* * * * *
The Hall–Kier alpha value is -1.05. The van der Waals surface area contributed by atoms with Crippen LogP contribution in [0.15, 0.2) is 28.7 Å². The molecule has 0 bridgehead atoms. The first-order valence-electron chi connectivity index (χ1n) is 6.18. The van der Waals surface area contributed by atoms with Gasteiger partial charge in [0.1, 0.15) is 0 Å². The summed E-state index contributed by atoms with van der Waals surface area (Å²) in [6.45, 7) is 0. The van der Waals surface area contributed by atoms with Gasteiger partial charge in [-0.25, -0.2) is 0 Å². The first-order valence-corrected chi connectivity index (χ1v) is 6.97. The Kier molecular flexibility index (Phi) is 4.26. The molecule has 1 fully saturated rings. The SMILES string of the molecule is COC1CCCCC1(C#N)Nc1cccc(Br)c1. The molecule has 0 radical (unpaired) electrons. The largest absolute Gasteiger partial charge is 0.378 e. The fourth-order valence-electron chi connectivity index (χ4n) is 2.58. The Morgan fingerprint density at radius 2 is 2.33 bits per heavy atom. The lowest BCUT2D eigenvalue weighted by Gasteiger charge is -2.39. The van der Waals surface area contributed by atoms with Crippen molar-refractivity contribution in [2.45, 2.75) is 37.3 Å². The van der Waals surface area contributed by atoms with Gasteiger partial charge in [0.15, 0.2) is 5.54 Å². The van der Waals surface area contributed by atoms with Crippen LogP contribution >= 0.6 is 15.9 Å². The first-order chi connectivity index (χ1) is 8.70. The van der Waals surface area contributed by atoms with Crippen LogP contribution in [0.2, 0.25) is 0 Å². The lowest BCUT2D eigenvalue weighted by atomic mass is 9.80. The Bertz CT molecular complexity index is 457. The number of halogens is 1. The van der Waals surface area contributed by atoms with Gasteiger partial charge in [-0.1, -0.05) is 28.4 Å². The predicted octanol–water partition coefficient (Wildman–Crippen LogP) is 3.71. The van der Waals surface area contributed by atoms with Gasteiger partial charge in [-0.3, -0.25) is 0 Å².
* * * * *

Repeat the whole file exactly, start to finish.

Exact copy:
The Hall–Kier alpha value is -1.05. The van der Waals surface area contributed by atoms with Crippen LogP contribution in [0.15, 0.2) is 28.7 Å². The molecule has 0 bridgehead atoms. The first-order valence-electron chi connectivity index (χ1n) is 6.18. The van der Waals surface area contributed by atoms with Gasteiger partial charge in [0.1, 0.15) is 0 Å². The summed E-state index contributed by atoms with van der Waals surface area (Å²) in [6.45, 7) is 0. The van der Waals surface area contributed by atoms with Gasteiger partial charge in [-0.25, -0.2) is 0 Å². The first-order valence-corrected chi connectivity index (χ1v) is 6.97. The Kier molecular flexibility index (Phi) is 4.26. The molecule has 1 fully saturated rings. The SMILES string of the molecule is COC1CCCCC1(C#N)Nc1cccc(Br)c1. The molecule has 0 radical (unpaired) electrons. The largest absolute Gasteiger partial charge is 0.378 e. The fourth-order valence-electron chi connectivity index (χ4n) is 2.58. The Morgan fingerprint density at radius 2 is 2.33 bits per heavy atom. The lowest BCUT2D eigenvalue weighted by Gasteiger charge is -2.39. The van der Waals surface area contributed by atoms with Crippen molar-refractivity contribution in [2.45, 2.75) is 37.3 Å². The van der Waals surface area contributed by atoms with Gasteiger partial charge in [0.15, 0.2) is 5.54 Å². The van der Waals surface area contributed by atoms with Crippen LogP contribution >= 0.6 is 15.9 Å². The first-order chi connectivity index (χ1) is 8.70. The van der Waals surface area contributed by atoms with Crippen LogP contribution in [0.2, 0.25) is 0 Å². The lowest BCUT2D eigenvalue weighted by atomic mass is 9.80. The Bertz CT molecular complexity index is 457. The number of halogens is 1. The van der Waals surface area contributed by atoms with Gasteiger partial charge in [-0.1, -0.05) is 28.4 Å². The predicted octanol–water partition coefficient (Wildman–Crippen LogP) is 3.71. The van der Waals surface area contributed by atoms with Gasteiger partial charge in [-0.3, -0.25) is 0 Å².